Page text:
Judge won't order Libertarian back on Ohio ballot

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COLUMBUS, Ohio (AP) -- A federal judge on Wednesday denied an effort by the Libertarian Party of Ohio to get its gubernatorial candidate back on the ballot for the May primary.

Attorneys for candidate Charlie Earl and the Libertarian Party immediately requested a stay of that ruling and indicated they would appeal U.S. District Court Judge Michael Watson's decision to the 6th U.S. Circuit Court of Appeals in Cincinnati.

Earl's candidacy would have the potential to draw votes from Republican Gov. John Kasich as the incumbent faces likely Democratic challenger Ed FitzGerald, the Cuyahoga County executive.

Ohio's elections chief, Republican Secretary of State Jon Husted, had disqualified Earl and the Libertarian candidate for attorney general, Steven Linnabary, after their nominating petitions were challenged on two grounds: that signature gatherers failed to comply with Ohio laws requiring them to be either Libertarian or political independents and another requiring them to disclose their employer.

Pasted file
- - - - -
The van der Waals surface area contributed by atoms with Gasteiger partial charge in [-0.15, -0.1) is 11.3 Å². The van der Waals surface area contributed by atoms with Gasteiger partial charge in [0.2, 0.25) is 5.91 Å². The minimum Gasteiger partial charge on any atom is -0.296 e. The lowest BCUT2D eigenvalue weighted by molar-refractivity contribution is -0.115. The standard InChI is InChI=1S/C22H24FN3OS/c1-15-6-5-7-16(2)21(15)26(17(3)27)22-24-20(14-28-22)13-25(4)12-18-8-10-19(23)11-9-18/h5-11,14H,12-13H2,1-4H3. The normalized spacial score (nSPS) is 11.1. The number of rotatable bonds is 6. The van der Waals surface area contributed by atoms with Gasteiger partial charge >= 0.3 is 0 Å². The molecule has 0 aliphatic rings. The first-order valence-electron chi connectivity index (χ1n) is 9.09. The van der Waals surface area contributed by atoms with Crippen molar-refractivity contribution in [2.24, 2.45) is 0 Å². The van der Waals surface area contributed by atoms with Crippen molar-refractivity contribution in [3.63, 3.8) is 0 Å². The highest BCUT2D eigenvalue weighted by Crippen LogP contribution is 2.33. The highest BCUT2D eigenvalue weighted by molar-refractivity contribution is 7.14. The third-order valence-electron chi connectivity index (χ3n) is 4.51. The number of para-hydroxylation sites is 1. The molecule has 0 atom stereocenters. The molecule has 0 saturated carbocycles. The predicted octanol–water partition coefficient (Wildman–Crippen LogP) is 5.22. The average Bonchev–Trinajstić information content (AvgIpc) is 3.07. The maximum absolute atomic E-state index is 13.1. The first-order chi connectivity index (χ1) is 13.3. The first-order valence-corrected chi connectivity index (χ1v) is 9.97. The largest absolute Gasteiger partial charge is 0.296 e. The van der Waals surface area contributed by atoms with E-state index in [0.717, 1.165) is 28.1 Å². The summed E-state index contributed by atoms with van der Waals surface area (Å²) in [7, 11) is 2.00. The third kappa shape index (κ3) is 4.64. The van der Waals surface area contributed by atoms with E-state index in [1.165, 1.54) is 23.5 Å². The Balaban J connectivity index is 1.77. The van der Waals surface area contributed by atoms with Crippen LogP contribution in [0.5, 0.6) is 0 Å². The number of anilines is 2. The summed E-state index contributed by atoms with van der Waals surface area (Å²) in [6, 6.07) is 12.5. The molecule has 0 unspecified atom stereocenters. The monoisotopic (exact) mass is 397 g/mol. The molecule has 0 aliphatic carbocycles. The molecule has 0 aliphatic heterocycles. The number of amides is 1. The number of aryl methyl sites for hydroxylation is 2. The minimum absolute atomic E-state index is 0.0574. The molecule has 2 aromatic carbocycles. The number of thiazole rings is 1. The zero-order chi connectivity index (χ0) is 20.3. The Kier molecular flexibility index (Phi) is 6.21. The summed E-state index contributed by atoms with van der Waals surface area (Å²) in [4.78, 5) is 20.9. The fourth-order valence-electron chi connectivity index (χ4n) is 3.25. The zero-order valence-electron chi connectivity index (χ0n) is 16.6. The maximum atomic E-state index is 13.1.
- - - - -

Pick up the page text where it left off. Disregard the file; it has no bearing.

Husted agreed with a hearing officer who found that two Earl petitioners failed to properly disclose their employers.

Libertarians sought to reinstate Earl's ballot status, arguing that Husted's ruling violated petition circulators' First Amendment rights and conflicted with previous state rulings allowing them to submit signatures without declaring an employer.

U.S. District Court Judge Michael Watson ruled against the request, concluding that the law challenged by the party "places only a minimal burden on political speech and the disclosures it requires are substantially related to Ohio's significant interest in deterring and detecting fraud in the candidate petition process."

Attorneys for Earl and the Libertarian Party plan to appeal.

"While we respect Judge Watson's decision, we believe the First Amendment protects circulators from having to wear the source of their payment on their sleeves," one of the attorneys, Mark Kafantaris, said in an email.

A statement from the secretary of state's office said Watson's ruling upholds Husted's decision "to follow state law" and invalidate the petitions.